Again, the hot issue for the decision-makers is why they prosecute those who find an affordable means to house themselves while there are abundant empty apartments and a scarcity of social housing. A proof that squatting is closer to legitimacy (the right to a decent housing) than to legality (the prohibition against trespassing on a private property) is that in cities such as Berlin, Amsterdam, London, New York and Rome, it was feasible to negotiate and legalize many of the former squats.
Authorities praise the artistic squats over others, and they are more prone to tolerating or subsidizing their continuity because they are conceived as city landmarks for the so-called creative class. They also appeal to tourists. However, they forget that low-paid and precarious artists need an accessible place to live, too. As a consequence, the housing question is often ignored. And it is also misguided to think of squats as a simple temporary solution, since cases like the three above were able to last for more than a decade. (For those interested in knowing the fates of many other squats, I recommend checking out the collective book Squatting in Europe)
The outstanding qualities of squats
You may disagree, as I do, with some squatters and dislike the way they manage the building. This may also occur with any social movement. Take, for example, a controversial environmental action or policy — some are so single-issue oriented that you might think they do not address the core source of ecological problems. Regarding squatters, their economic troubles for daily survival, their academic obligations if they are enrolled in the university, or just their easy-going way of living may produce a low level of activities or social and cultural vibrancy compared to the standard expectations of those who conceive the city as a permanent off-limits growth machine. Obviously, it is this framework and its associated prejudices which prevent a careful consideration of the particular circumstances of every squat. The central or peripheral location of the squat, the speculation and gentrification processes surrounding them, and the more or less conflicting relationship between squatters and authorities, may determine the reach of the outcomes. In fact, these utopian, heterotopian and liberated urban spaces are also constrained by those and similar not-always-so-tangible powers.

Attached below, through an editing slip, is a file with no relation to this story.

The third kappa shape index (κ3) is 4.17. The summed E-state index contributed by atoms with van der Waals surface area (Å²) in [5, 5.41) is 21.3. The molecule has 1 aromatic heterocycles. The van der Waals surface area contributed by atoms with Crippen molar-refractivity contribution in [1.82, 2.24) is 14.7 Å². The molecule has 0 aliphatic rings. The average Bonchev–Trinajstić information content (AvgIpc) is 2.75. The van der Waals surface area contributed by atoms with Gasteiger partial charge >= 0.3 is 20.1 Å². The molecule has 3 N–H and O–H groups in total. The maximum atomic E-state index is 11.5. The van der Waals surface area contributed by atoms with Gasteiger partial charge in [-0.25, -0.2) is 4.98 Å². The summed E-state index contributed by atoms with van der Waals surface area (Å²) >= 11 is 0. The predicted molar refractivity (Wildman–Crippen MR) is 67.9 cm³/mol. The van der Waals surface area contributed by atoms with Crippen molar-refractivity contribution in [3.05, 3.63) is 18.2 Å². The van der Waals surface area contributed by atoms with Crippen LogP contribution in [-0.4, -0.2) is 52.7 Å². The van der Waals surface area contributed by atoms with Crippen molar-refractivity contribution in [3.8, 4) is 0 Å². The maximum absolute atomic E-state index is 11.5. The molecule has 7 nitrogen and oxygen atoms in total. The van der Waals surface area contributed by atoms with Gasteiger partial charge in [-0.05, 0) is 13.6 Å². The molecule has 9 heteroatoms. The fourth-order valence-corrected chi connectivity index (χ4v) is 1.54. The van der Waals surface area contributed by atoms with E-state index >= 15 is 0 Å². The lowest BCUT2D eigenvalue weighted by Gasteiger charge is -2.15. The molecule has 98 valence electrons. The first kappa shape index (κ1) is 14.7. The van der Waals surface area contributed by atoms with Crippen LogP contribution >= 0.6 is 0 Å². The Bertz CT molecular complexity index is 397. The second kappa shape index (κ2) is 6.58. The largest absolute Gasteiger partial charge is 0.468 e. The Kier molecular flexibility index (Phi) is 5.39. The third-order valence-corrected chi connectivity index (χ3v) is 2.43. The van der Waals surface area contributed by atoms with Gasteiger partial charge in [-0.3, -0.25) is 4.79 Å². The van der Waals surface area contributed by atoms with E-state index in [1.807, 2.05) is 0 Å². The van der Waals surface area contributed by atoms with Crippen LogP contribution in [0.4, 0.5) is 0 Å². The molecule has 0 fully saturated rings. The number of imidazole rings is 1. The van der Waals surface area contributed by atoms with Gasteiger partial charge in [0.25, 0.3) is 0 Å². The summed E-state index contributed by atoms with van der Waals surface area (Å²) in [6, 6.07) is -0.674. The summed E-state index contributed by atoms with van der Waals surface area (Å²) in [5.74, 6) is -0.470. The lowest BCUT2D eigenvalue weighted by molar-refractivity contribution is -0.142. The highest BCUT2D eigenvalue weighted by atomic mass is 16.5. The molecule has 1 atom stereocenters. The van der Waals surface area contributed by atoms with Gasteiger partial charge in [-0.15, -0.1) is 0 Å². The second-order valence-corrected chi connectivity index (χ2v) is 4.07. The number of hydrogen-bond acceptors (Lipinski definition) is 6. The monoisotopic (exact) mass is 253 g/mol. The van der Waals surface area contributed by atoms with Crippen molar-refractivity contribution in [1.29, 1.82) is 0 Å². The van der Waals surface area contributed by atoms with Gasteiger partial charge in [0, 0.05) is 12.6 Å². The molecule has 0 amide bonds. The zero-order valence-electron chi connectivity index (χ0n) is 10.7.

I prefer to highlight the outstanding qualities of most squats. First, squats are built by squatters, active citizens who devote a great part of their lives to providing autonomous and low-cost solutions to many of the city’s flaws (such as housing shortages, expensive rental rates, the bureaucratic machinery that discourages any grassroots proposal, or the political corruption in the background of urban transformations). Second, squatters move but squats remain as a sort of “anomalous institution”, neither private nor state-owned, but belonging to the “common goods” of citizenship, like many other public facilities.
Third, since most squats have a non-commercial character, this entails easy access to their activities, services and venues for all who are excluded from mainstream circuits, which is a crucial contribution to social justice, equality and local democracy. Fourth the occupation of buildings is not an isolated practice but a collective intervention in the urban fabric that avoids further deterioration in decaying areas by recycling materials, greening the brown fields and the sad plots of urban void and, not least, by building up social networks and street life, which are palpable social benefits, though they are not easy to measure with official statistics.
There is a long tradition of legal regulations that granted rights to the inhabitants of abandoned properties after a certain number of years of occupation. However, in recent years neoliberal politicians have worked hard to sweep these old rules under the rug. Squatting might also make deep social conflicts explicit, but given the above mentioned arguments, it is evident that there are very effective and positive urban contributions derived from this well-rooted practice. For these reasons, instead of suppressing the squats, I’d rather recommend giving them a hand and recognizing their valuable strengths and contributions.
Miguel A. Martínez is Assistant Professor at the City University of Hong Kong (www.miguelangelmartinez.net).
Originally posted on roarmag.org.